Not Yum Yum but Yuk Yuk!

The latest food scare in China is a surprise to some but not to those who work on the factory floor in the industry. Worse, even without visiting these factories the scandal at Shanghai Husi Food  was predictable and the shiny suited execs in their offices in Shanghai. Hong Kong and Illinois (Reuters reports that Shanghai Husi is owned by the OSI Group Inc., a global food processor based in Aurora, Illinois) should have been thinking harder about what could go wrong. Why do I say this? Because no system of reporting and incentives was in place to guarantee that this sort of malpractice cannot happen.

McDonald’s, YUM’s KFC, and Pizza Hut are now feeling the pain but there are simple solutions to this crisis – and the ones to come. But if there is no change there will be more food scares and more pain for the big brands. To remind you of how bad the latest news is, workers at the Shanghai Husi Food factory were filmed adding condemned meat and products picked up from the factory floor to the factory’s mixing units for hamburgers, chicken nuggets and other products. Not Yum Yum but Yuk Yuk!

Let’s be clear, this is not just a Chinese problem. There have been examples of bad practice in the food industry in all parts of the world and it has taken time, training and investment to minimize these problems in the developed economies over decades. But there will always be a criminal element ready to take advantage of a loophole or weakness in the system – even now. I submit that this is not what we see in China however. There is a more general problem that starts on the factory floor and in factory management. China has, generally, robust food safety laws at central and local government levels. And the large foodservice customers like McDonald’s have strict codes of practice and rules of behaviour for their suppliers. Those head office execs put their faith in these laws, codes and rules. But the issue lies in the implementation of these laws and codes at factory level and this has not been properly addressed. Crucially for China, with its double digit rates of growth in processed food consumption, there is not the luxury of time that the western food industry had when developing its food safety training and auditing. Note also that western food factories did not operate with such global supply chains or with social media 20-30 years ago – so a local problem stayed local.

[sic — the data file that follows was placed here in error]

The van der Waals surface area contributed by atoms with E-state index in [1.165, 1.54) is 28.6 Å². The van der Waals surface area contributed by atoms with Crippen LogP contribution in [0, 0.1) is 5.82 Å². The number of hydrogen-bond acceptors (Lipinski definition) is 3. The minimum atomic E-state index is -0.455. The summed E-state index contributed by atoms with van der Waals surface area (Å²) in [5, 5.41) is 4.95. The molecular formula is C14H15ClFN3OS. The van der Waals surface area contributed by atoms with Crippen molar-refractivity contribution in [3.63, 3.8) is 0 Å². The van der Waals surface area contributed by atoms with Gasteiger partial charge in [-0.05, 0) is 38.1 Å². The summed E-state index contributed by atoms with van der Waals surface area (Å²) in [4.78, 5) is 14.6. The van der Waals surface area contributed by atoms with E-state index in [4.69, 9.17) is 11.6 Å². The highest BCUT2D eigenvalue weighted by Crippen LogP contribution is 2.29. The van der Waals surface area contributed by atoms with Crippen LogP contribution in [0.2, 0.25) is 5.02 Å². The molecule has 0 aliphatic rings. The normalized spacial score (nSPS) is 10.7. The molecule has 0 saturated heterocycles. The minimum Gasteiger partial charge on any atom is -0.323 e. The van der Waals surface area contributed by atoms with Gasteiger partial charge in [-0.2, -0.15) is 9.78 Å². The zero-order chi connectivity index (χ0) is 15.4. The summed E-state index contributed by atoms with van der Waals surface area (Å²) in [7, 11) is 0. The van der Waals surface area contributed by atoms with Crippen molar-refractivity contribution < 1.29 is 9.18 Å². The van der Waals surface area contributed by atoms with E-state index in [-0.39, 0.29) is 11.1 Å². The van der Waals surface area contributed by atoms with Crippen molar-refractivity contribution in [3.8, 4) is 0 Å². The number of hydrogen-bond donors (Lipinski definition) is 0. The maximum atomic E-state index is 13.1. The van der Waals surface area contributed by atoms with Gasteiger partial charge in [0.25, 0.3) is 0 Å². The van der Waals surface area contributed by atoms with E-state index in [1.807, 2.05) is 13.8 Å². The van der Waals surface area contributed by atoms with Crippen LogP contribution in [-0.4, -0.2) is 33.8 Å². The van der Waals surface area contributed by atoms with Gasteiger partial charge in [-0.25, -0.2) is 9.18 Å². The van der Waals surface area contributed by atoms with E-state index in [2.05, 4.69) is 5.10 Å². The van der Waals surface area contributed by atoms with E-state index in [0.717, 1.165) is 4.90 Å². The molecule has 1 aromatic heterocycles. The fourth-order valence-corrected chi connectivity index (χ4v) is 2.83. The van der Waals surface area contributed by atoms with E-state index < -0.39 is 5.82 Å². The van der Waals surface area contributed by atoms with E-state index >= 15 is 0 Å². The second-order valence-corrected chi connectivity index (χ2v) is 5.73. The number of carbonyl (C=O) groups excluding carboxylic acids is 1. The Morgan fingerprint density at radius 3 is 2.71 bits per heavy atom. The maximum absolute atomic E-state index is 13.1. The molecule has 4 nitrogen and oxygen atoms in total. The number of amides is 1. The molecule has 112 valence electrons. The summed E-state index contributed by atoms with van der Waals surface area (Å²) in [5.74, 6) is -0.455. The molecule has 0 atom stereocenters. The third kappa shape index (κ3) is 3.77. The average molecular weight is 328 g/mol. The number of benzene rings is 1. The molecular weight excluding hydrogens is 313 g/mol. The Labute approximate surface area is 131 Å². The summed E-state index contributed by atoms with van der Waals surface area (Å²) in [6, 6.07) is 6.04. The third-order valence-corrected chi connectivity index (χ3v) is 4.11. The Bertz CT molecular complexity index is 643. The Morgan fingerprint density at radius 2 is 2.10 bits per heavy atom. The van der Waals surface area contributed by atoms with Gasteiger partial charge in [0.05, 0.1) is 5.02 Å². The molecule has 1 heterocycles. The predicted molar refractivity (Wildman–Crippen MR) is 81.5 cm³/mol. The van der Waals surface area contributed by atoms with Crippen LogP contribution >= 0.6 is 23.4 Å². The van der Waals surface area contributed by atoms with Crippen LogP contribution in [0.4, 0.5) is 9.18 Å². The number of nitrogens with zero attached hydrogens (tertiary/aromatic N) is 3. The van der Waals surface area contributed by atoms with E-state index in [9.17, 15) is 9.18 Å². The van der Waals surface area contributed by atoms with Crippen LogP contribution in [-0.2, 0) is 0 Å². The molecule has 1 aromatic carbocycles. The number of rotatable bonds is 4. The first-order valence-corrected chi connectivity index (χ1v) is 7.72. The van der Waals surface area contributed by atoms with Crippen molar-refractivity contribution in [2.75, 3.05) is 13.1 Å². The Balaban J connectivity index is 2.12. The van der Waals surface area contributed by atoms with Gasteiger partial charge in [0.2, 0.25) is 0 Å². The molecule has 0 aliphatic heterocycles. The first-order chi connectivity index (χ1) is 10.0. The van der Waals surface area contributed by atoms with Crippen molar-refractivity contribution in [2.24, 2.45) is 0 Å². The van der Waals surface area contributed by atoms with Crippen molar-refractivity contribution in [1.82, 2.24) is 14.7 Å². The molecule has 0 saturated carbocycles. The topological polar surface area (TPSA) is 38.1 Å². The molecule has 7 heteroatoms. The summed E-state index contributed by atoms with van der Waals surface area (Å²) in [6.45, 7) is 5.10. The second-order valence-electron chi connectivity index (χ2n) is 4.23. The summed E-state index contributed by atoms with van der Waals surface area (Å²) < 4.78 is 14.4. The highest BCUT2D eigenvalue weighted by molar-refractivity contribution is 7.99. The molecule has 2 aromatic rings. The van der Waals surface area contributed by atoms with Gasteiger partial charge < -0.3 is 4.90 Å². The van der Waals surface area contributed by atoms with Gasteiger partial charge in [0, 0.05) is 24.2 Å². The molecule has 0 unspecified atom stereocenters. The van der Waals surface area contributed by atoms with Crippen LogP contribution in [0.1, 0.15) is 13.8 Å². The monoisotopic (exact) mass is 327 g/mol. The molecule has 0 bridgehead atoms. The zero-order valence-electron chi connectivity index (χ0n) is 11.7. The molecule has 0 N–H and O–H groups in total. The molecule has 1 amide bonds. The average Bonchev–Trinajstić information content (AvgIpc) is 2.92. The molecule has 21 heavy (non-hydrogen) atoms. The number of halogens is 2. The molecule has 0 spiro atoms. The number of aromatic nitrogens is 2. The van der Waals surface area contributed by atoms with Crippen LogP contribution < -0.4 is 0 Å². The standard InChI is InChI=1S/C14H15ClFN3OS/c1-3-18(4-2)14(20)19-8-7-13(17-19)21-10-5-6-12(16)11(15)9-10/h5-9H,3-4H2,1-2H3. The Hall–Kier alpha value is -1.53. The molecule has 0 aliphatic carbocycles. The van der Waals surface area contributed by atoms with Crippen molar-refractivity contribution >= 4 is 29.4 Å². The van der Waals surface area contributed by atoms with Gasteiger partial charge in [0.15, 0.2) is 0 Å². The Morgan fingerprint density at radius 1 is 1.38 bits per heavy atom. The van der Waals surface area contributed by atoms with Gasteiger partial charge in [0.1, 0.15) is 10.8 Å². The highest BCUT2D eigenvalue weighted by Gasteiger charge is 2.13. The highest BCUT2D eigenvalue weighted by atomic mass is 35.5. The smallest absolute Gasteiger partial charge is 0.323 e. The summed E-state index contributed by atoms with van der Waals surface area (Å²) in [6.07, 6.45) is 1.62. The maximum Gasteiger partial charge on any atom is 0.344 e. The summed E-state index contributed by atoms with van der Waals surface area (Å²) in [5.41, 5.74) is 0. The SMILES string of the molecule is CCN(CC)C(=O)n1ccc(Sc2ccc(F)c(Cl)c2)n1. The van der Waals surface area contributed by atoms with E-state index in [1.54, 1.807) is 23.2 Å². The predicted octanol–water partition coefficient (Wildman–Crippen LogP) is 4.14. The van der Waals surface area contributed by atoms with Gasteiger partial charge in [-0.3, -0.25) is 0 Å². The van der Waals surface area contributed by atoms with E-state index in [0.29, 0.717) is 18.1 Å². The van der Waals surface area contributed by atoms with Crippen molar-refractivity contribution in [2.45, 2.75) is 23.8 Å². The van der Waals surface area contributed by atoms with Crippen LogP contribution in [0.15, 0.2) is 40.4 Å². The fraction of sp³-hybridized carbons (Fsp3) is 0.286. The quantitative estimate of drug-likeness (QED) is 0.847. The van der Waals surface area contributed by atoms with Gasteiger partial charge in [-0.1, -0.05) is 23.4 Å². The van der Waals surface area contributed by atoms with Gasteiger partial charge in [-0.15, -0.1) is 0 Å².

Let’s also be clear that the answer is not more policemen – no auditor can sit and watch all the production lines in all of the factories seven days a week. There are millions of products produced each day in just one city. There are too many burgers and not enough time….. or auditors.  So, what is the answer?

The solution lies in the quality control reporting line and the incentives and training given to factory workers. QC must become a key head office function with dual reporting functions to central and local management. Crucially, only central management must hire and fire local QC inspectors so that there is no question of interference with QC reports at local level. Furthermore, workers must be given training and accreditation without which they cannot get access to the factory floor, This is not costly when e- learning and digital certification is used – and, importantly, it is difficult to acquire by workers fraudulently. It is also good for the workforce and the brand owner. Production line team leaders must also be given higher level training and certification to complement their e-learning. Finally, and key to all of this, factory QC reports must be part of an incentive scheme for workers’ pay. A positive QC report each week, posted on the factory floor, must qualify factory workers for a bonus. In this way each worker then has an incentive to be a policeman – everyone on the production line has a reason to ensure there is no deviation from factory procedures. The auto industry learnt this lesson many years ago – when will the Chinese food industry wake up to this best practice?

There you have it – it’s simple really. Let QC people do their work safe in the knowledge that their jobs depend on head office and give the factory workers a pay incentive to do their jobs properly. I wonder if they are thinking hard about these issues in Hong Kong, Shanghai and Illinois this week?